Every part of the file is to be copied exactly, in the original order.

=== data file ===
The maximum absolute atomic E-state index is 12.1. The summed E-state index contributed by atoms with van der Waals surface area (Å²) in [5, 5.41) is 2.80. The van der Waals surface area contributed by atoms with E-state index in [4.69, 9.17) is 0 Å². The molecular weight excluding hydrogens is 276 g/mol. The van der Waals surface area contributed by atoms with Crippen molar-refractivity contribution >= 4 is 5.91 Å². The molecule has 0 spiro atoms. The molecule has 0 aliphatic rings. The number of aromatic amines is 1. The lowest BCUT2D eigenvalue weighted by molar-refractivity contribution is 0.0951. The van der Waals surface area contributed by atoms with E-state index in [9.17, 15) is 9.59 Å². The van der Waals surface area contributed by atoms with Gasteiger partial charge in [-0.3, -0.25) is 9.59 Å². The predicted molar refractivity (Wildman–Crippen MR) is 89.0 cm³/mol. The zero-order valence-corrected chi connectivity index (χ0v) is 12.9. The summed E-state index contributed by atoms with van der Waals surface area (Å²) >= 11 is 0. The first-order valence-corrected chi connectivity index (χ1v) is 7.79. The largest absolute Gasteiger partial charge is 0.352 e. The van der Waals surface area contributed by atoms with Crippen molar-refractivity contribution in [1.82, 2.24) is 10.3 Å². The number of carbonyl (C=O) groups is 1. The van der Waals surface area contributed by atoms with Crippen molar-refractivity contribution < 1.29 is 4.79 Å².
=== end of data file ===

The maximum absolute atomic E-state index is 12.1. The summed E-state index contributed by atoms with van der Waals surface area (Å²) in [5, 5.41) is 2.80. The van der Waals surface area contributed by atoms with E-state index in [4.69, 9.17) is 0 Å². The molecular weight excluding hydrogens is 276 g/mol. The van der Waals surface area contributed by atoms with Crippen molar-refractivity contribution >= 4 is 5.91 Å². The molecule has 0 spiro atoms. The molecule has 0 aliphatic rings. The number of aromatic amines is 1. The lowest BCUT2D eigenvalue weighted by molar-refractivity contribution is 0.0951. The van der Waals surface area contributed by atoms with E-state index in [9.17, 15) is 9.59 Å². The van der Waals surface area contributed by atoms with Gasteiger partial charge in [-0.3, -0.25) is 9.59 Å². The predicted molar refractivity (Wildman–Crippen MR) is 89.0 cm³/mol. The zero-order valence-corrected chi connectivity index (χ0v) is 12.9. The summed E-state index contributed by atoms with van der Waals surface area (Å²) >= 11 is 0. The first-order valence-corrected chi connectivity index (χ1v) is 7.79. The largest absolute Gasteiger partial charge is 0.352 e. The van der Waals surface area contributed by atoms with Crippen molar-refractivity contribution in [1.82, 2.24) is 10.3 Å². The number of carbonyl (C=O) groups is 1. The van der Waals surface area contributed by atoms with Crippen molar-refractivity contribution < 1.29 is 4.79 Å².